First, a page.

When COVID-19 prompted the College of Veterinary Medicine to move its courses online in the spring of 2020, faculty moved quickly to make that a reality.
But faculty and staff in Iowa State University’s Swine Medicine Education Center (SMEC) were making plans to move online before COVID-19 forced the issue.
SMEC is the only swine medicine education center in the nation, educating students from 31 veterinary colleges and veterinary professionals from 38 countries. Veterinary students take a variety of clinical rotations with SMEC where they gain valuable information about the swine industry, develop and practice clinical and production management skills, experience swine veterinary practice, and further develop communication skills.
“Teaching clinical swine medicine to fourth-year veterinary students is challenging in normal times,” said Dr. Locke Karriker, SMEC director. “Livestock producers and their veterinarians are increasingly worried about biosecurity and are more and more reluctant about allowing us to bring students to their farms.
“COVID hit swine students hard,” Karriker said. “Traveling to swine facilities was off the table, which was an important component in our instruction.”
Today SMEC is a leader in perfecting remote instruction for clinical teaching. The team quickly created an online learning platform and digital library through a Moodle resource shared with Iowa State University’s Center for Food Security and Public Health. Dubbed internally as the “Pigipedia,” it is offered to students and veterinarians and houses swine-specific resources, training materials, and educational videos on nearly every medical technique that would be required for swine practice.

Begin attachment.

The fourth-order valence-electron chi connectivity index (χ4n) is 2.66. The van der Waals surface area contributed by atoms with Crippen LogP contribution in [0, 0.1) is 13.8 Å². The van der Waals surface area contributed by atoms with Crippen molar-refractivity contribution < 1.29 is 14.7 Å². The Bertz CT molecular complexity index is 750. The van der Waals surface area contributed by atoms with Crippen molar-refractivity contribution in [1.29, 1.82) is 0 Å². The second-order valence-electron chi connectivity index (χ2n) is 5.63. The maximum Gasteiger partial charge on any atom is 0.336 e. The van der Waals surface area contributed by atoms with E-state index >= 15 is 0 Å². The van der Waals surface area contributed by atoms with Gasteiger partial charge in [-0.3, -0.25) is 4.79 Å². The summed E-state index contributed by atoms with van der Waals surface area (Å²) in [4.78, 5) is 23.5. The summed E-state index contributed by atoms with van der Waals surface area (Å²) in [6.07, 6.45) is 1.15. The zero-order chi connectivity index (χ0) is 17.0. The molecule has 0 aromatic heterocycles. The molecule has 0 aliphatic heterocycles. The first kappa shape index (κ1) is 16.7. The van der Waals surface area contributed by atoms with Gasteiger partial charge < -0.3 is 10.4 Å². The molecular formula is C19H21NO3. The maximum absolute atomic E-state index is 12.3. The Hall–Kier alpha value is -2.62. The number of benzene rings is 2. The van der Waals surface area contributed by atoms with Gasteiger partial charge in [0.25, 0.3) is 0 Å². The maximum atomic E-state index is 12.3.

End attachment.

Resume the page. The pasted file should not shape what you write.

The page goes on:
SMEC veterinarians also conducted farm visits where they connected live visits with students during clinical swine medicine rotations. They brought out the best student and faculty case presentations from previous years’ rotations to provide case context as well.
This was all made possible because SMEC was already working with VetNOW, a leader in telemedicine for companion animals. SMEC began exploring telemedicine to broaden access to food animal veterinarians in underserved areas of the US.
“We reached out to VetNOW and proposed to accelerate the collaboration to meet the immediate need of virtual remote teaching of clinical medicine to veterinary students,” Karriker said. “VetNOW needed a partner to help them adopt their telemedicine platform used for small animal hospitals and practices for use in large animal practices and herd investigations.”
Working with VetNOW, SMEC piloted utilization of the company’s platform in student rotations to provide farm tours, observe clinical signs in animals, and evaluate equipment. The result allowed students to “conduct” herd visits and capture them in a medical record. By moving to this virtual approach, students on swine production medicine rotations are now able to “visit” 4 different swine farms in a single day. For instance, in the swine industry, boar studs are kept under strict biosecurity due to their value. Telehealth will allow for more students to see how such facilities are run without being physically present.
For more information about SMEC, visit www.smec.iastate.edu.